BIDDEFORD — On Thursday, the state senate enacted a bill to restore $40 million to revenue sharing. This money is used to help pay for local services and lessen the burden on property taxpayers.

The enactment was a relief to municipal officials, both locally and across the state.

Many had testified at a public hearing of the Legislature’s Appropriations and Financial Affairs Committee last month saying that if the bill didn’t pass and bring the total revenue sharing fund to $60 million, they would have to raise property taxes and/or cut services like snow plowing or public safety.

Biddeford Fire Chief Joseph Warren said the loss of additional revenue sharing to Biddeford would cause a reduction of firefighters and EMT personnel, which would delay response times to fires and ambulance calls.

“We’re talking about people’s lives here,” he said.

If the city’s revenue sharing were cut, Biddeford Police Chief Roger Beaupre said his department would lose more than $400,000 ”“ reducing staff to pre-1991 levels.

“We’re very pleased,” said Maine Municipal Association spokesman Eric Conrad of

the enactment.

MMA, which advocates for Maine’s cities and towns, made a strong pitch for passage of the bill, including creating a television and social media campaign. The campaign was targeted at property taxpayers in hopes they would put pressure on state legislators to vote for the measure. Conrad said he thinks the campaign educated homeowners and small business owners about how the revenue sharing affects them.

Conrad said he was impressed with the “high level” of discourse between municipal officials and legislators on the issue. He said he was also “heartened” by the support for this Democratic-led bill from Republican lawmakers.

One concern about the bill that had been raised during debates was whether it would affect the state’s credit rating.

It the bill makes it through the final steps, it would be funded using $4 million from a reserve account for tax breaks for the wealthy; $15 million from new revenue; and $21 million from the budget stabilization fund, the so-called rainy day fund.

Department of Administrative and Financial Services Commissioner H. Sawin Millett Jr. has warned the Legislature against removing funds from the budget stabilization fund.

“It is not sound fiscal policy to dip into the State of Maine’s savings account and further diminish our already limited financial reserves,” he said. “Bond rating agencies, such as Moody’s and Standard & Poor’s, have warned of a potential downgrade should we fail to maintain or increase the balance of our budget stabilization fund.”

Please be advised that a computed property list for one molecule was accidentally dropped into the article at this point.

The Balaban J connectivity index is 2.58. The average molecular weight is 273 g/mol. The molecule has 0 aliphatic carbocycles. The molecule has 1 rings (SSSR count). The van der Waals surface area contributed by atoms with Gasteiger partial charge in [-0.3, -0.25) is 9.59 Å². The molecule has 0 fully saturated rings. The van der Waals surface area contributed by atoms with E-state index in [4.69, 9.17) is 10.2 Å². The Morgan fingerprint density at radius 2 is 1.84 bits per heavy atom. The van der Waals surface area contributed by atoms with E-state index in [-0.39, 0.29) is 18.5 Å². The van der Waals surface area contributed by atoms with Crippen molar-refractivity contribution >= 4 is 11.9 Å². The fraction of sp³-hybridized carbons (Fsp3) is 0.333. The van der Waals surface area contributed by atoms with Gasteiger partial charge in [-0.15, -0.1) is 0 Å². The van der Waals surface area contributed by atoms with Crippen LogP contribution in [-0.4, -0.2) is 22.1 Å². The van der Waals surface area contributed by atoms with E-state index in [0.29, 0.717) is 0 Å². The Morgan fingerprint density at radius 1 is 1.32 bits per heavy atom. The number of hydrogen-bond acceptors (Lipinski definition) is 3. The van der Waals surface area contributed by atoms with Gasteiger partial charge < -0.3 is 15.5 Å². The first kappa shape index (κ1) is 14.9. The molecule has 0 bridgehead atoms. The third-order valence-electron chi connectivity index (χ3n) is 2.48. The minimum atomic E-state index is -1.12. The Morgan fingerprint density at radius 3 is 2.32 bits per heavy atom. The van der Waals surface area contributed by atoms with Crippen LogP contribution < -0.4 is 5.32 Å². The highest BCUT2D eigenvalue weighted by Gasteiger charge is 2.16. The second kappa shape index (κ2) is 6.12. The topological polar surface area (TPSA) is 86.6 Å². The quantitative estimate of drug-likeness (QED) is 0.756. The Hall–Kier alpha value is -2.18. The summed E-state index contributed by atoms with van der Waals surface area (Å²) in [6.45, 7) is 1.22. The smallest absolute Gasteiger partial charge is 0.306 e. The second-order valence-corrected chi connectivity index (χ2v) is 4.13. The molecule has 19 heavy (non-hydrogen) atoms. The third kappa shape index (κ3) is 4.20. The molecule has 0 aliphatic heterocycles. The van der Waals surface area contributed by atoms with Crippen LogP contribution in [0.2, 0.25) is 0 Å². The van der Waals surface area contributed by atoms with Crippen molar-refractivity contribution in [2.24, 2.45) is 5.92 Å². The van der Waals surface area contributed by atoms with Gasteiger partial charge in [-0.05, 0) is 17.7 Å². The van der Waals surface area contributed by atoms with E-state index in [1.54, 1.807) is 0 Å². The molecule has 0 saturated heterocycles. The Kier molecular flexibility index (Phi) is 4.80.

Nicole Johnson, a senior vice president with Moody’s, said Maine’s credit rating is slighting below average. A relatively low budget stabilization fund, the so-called rainy day fund, is one of the considerations, but not the only one, affecting the state’s rating, she said.

A slow economic recovery, slow revenue growth, continuing budget shortfalls, using a bond to reimburse payments owed to Maine hospitals, and other factors are also reviewed when calculating the state’s credit rating, said Johnson.

Because Maine has nearly depleted its “rainy day fund,” said Ken Rodgers, public finance director at Standard & Poor’s, “That fact coupled with the state’s having recovered slowly from the past recession and having run several years of general fund deficits might suggest that whatever action a state may contemplate if it were to further weaken a recovery of the state’s finances could have adverse credit implications.”

In addition to concerns regarding the credit rating, state Rep. and Biddeford Mayor Alan Casavant, who voted in favor of the measure, said by increasing funding for revenue sharing, there will have to be cuts somewhere else.

“It’s like a pie. When one piece gets bigger,” he said, “somebody else’s piece gets smaller.”

Now, it’s Gov. Paul LePage’s move.

In order for the bill to become law, the governor must either sign the bill or do nothing within the next 10 days, and then the bill becomes law without his signature.

If he vetoes the bill, the Legislature can override that veto with a two-thirds majority vote in both the House and Senate.

Because of the overwhelming support in both chambers of the Legislature, Conrad said he is “cautiously optimistic” that there would be enough votes to override a veto by the governor.

Even if the bill becomes law, he said, the MMA would continue to lobby for the bill until the legislative session ends. Until then, said Conrad, “anything can happen.”

In addition, he said, while having a state revenue sharing fund of $60 million “feels like a victory, (the fund) should be $138 million,” according to the state statute passed in 1972.

The MMA will continue to advocate to bring revenue sharing to full funding, he said.

— Staff Writer Dina Mendros can be contacted at 282-1535, ext. 324 or [email protected]

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